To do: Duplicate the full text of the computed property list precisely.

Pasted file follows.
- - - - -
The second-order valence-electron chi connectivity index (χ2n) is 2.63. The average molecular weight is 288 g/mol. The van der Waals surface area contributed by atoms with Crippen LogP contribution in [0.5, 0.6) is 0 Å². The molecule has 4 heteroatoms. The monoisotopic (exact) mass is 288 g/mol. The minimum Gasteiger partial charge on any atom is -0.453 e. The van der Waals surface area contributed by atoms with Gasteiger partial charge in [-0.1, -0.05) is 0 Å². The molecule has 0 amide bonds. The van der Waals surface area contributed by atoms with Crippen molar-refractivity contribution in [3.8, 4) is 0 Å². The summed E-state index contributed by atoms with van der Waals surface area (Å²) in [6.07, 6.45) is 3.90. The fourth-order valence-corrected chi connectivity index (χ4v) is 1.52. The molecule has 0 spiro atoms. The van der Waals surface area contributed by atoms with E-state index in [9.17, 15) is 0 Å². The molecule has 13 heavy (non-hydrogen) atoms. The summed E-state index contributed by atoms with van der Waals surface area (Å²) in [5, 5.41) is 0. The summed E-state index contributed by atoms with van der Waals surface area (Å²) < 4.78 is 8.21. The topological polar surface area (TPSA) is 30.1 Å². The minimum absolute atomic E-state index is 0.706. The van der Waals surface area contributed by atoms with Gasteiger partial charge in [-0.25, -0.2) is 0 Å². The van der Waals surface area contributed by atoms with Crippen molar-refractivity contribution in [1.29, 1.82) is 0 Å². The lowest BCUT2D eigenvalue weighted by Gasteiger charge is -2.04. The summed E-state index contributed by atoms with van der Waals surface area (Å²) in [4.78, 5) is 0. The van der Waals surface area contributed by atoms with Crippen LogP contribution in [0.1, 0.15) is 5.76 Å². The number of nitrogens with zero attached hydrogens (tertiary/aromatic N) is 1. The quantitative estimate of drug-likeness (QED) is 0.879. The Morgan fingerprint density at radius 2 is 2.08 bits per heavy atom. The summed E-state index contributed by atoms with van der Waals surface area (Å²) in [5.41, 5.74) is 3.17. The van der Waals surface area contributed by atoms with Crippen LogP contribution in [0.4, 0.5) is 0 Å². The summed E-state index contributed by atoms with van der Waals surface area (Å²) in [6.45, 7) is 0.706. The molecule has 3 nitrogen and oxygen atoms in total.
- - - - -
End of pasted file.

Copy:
The second-order valence-electron chi connectivity index (χ2n) is 2.63. The average molecular weight is 288 g/mol. The van der Waals surface area contributed by atoms with Crippen LogP contribution in [0.5, 0.6) is 0 Å². The molecule has 4 heteroatoms. The monoisotopic (exact) mass is 288 g/mol. The minimum Gasteiger partial charge on any atom is -0.453 e. The van der Waals surface area contributed by atoms with Gasteiger partial charge in [-0.1, -0.05) is 0 Å². The molecule has 0 amide bonds. The van der Waals surface area contributed by atoms with Crippen molar-refractivity contribution in [3.8, 4) is 0 Å². The summed E-state index contributed by atoms with van der Waals surface area (Å²) in [6.07, 6.45) is 3.90. The fourth-order valence-corrected chi connectivity index (χ4v) is 1.52. The molecule has 0 spiro atoms. The van der Waals surface area contributed by atoms with E-state index in [9.17, 15) is 0 Å². The molecule has 13 heavy (non-hydrogen) atoms. The summed E-state index contributed by atoms with van der Waals surface area (Å²) in [5, 5.41) is 0. The summed E-state index contributed by atoms with van der Waals surface area (Å²) < 4.78 is 8.21. The topological polar surface area (TPSA) is 30.1 Å². The minimum absolute atomic E-state index is 0.706. The van der Waals surface area contributed by atoms with Gasteiger partial charge in [-0.25, -0.2) is 0 Å². The van der Waals surface area contributed by atoms with Crippen molar-refractivity contribution in [1.29, 1.82) is 0 Å². The lowest BCUT2D eigenvalue weighted by Gasteiger charge is -2.04. The summed E-state index contributed by atoms with van der Waals surface area (Å²) in [4.78, 5) is 0. The van der Waals surface area contributed by atoms with Crippen LogP contribution in [0.1, 0.15) is 5.76 Å². The number of nitrogens with zero attached hydrogens (tertiary/aromatic N) is 1. The quantitative estimate of drug-likeness (QED) is 0.879. The Morgan fingerprint density at radius 2 is 2.08 bits per heavy atom. The summed E-state index contributed by atoms with van der Waals surface area (Å²) in [5.41, 5.74) is 3.17. The van der Waals surface area contributed by atoms with Crippen LogP contribution in [0.4, 0.5) is 0 Å². The summed E-state index contributed by atoms with van der Waals surface area (Å²) in [6.45, 7) is 0.706. The molecule has 3 nitrogen and oxygen atoms in total.